Haidar al-Abadi's fearless vow to fight corruption
Abadi does not have many options as the battles are intertwined and necessary for the current regime to survive
Was Iraqi Prime Minister Haidar al-Abadi sending a message to his rivals or crying out to his allies when he frankly spoke a few days ago about defying "them" –his rivals-even if this led to his assassination? Abadi is waging simultaneously a war on many fronts. He's fighting the Islamic State of Iraq and Syria (ISIS) and terrorist groups spreading like cancer cells in northern and western Iraq. He's also trying to stop inciting campaigns against him led by his predecessor, Nouri el-Maliki. The third front is cleansing the state of what's perhaps the biggest corruption operation in the world that destroyed most of the state resources and threaten it with bankruptcy especially with the decline in oil revenues.
Abadi was clear in linking the cleansing operation with the threat against his life. It's as if he meant specific people in his speech and he defied them saying he won't stop pursuing them even if this will cost him his life. Truth be told, his life was in danger the minute he dared to announce that he will run for the premiership last August while other candidates went into hiding out of fear of Maliki who refused to step down. One of them traveled to London and announced from there that he will reject the task of the premiership if assigned to him. It was said that another traveled to Beirut while a third candidate did not pick up any calls. Abadi was thus the only courageous man left to accept the challenge. It's due to Abadi's willingness to assume this post that Maliki thundered and said he's the only candidate for the position and that he won't submit to other options. However, Shiite clerics, the United States and some European countries warned him against that. Abadi was quickly assigned to the post in a brief ceremony where even his oath taking pictures looked bad. Since that moment, the dangerous mission of the new Iraqi prime minister began, and he doesn't know where the treacherous bullet will come from.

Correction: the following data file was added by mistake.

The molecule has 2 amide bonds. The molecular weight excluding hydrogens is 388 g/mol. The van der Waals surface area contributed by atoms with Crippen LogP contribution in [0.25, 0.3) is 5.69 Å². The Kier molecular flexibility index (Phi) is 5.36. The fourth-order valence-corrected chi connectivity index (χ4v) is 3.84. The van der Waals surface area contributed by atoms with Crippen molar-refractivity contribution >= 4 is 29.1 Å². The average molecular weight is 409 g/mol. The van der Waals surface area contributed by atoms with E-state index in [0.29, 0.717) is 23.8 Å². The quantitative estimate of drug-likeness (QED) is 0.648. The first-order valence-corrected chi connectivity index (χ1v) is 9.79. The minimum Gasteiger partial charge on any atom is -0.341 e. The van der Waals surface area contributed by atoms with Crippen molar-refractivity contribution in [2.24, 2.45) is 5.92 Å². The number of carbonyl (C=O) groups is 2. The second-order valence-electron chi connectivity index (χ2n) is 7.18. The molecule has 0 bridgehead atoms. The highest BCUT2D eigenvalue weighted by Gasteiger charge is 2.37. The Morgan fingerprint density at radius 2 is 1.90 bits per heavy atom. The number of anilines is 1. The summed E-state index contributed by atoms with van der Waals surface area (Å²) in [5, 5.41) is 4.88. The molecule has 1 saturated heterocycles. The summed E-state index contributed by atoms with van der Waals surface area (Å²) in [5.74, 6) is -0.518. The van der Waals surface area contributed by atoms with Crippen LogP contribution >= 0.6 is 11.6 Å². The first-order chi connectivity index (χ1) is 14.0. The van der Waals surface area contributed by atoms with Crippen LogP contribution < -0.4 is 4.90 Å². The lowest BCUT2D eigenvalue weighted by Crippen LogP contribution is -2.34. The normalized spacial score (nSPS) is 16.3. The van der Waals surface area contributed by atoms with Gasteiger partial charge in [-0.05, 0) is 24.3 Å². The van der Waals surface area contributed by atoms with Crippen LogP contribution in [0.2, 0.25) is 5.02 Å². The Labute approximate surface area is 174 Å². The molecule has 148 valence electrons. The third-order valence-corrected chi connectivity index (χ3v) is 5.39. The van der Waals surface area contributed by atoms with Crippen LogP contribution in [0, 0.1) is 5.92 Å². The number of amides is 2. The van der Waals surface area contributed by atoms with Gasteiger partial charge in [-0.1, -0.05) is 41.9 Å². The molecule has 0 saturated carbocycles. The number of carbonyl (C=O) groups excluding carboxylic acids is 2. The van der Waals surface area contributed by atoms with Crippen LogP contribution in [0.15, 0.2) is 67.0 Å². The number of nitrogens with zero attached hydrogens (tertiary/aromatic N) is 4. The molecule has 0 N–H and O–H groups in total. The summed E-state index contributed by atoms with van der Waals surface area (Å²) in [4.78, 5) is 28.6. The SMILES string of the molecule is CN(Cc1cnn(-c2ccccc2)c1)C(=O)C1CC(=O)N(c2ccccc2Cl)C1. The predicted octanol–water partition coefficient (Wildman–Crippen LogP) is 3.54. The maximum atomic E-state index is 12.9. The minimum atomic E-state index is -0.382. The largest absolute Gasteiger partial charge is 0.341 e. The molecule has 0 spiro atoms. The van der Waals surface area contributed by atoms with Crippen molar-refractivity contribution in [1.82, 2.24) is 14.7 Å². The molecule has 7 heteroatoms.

Any follower of the battles with the ISIS will be realize the magnitude of the challenge and will thus be surprised at how expanded and violent it all became. It is also clear that the Iraqi forces are not likely to emerge victorious in the near future despite the support they're receiving from the U.S. There's a huge war with ISIS today - a war which U.S. troops may have seen nothing like even during their battles with al-Qaeda in the previous years. This raises serious questions regarding the Iraqi state's ability to withstand the battles in rebellious zones. The crisis is a direct result of the failure and corruption of the Maliki administration who gained the enmity of Sunni provinces and who at the same time built a weak army dependent on sectarian and personal interests. Abadi vows he will continue to reform what he inherited from Maliki - i.e. the corrupt state which he says was paying certain people billions of dollars and which provided fake contracts within the context of a wide and organized operation.
Abadi does not have many options as the battles are intertwined and necessary for the current regime to surviveAbdulrahman al-Rashed
Abadi does not have many options as the battles are intertwined and necessary for the current regime to survive. Fighting corrupt men is as important as fighting ISIS because Abadi's government will become bankrupt and collapse without the financial resources that enable it to pay employees and fund its activities and fate determining war. Some funds are also being smuggled to political parties who compete with the government and work on toppling it. This is happening at a time when most Iraqis don't have governmental jobs and when the government is still underperforming in its duties towards its citizens - duties linked to education, medication and implementing promised construction plans of which only building few football fields and some facilities have been constructed in Basra.
There's no doubt that Abadi is risking his life and a lot more at a time when his rivals are also afraid of harming him after their scandals became well-known to the Iraqis and a source of overwhelming public anger.
This article was first published in Asharq al-Awsat on December 14, 2014.
Abdulrahman al-Rashed is the former General Manager of Al Arabiya News Channel. A veteran and internationally acclaimed journalist, he is a former editor-in-chief of the London-based leading Arab daily Asharq al-Awsat, where he still regularly writes a political column. He has also served as the editor of Asharq al-Awsat’s sister publication, al-Majalla. Throughout his career, Rashed has interviewed several world leaders, with his articles garnering worldwide recognition, and he has successfully led Al Arabiya to the highly regarded, thriving and influential position it is in today.